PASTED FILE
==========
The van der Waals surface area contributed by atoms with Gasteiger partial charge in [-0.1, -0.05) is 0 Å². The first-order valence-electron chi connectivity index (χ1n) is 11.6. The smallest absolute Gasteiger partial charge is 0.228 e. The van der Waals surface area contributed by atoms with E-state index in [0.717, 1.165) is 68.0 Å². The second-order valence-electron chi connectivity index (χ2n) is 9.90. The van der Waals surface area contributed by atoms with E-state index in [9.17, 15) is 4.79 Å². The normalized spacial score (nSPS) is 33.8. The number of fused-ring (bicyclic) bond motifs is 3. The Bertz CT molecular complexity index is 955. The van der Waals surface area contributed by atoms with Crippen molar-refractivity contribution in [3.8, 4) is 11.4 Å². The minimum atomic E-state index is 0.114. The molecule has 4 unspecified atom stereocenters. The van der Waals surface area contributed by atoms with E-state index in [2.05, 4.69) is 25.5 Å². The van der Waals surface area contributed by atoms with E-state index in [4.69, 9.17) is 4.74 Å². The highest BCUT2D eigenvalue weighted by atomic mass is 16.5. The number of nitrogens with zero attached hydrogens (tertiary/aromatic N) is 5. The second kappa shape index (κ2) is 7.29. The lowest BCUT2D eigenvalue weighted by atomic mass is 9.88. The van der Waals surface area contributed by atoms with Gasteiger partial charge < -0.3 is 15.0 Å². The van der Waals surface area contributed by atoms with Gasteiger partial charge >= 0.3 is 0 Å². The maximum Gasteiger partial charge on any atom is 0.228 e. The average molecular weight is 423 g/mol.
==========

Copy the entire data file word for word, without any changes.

The van der Waals surface area contributed by atoms with Gasteiger partial charge in [-0.1, -0.05) is 0 Å². The first-order valence-electron chi connectivity index (χ1n) is 11.6. The smallest absolute Gasteiger partial charge is 0.228 e. The van der Waals surface area contributed by atoms with E-state index in [0.717, 1.165) is 68.0 Å². The second-order valence-electron chi connectivity index (χ2n) is 9.90. The van der Waals surface area contributed by atoms with E-state index in [9.17, 15) is 4.79 Å². The normalized spacial score (nSPS) is 33.8. The number of fused-ring (bicyclic) bond motifs is 3. The Bertz CT molecular complexity index is 955. The van der Waals surface area contributed by atoms with Crippen molar-refractivity contribution in [3.8, 4) is 11.4 Å². The minimum atomic E-state index is 0.114. The molecule has 4 unspecified atom stereocenters. The van der Waals surface area contributed by atoms with E-state index in [2.05, 4.69) is 25.5 Å². The van der Waals surface area contributed by atoms with E-state index in [4.69, 9.17) is 4.74 Å². The highest BCUT2D eigenvalue weighted by atomic mass is 16.5. The number of nitrogens with zero attached hydrogens (tertiary/aromatic N) is 5. The second kappa shape index (κ2) is 7.29. The lowest BCUT2D eigenvalue weighted by atomic mass is 9.88. The van der Waals surface area contributed by atoms with Gasteiger partial charge < -0.3 is 15.0 Å². The van der Waals surface area contributed by atoms with Gasteiger partial charge >= 0.3 is 0 Å². The maximum Gasteiger partial charge on any atom is 0.228 e. The average molecular weight is 423 g/mol.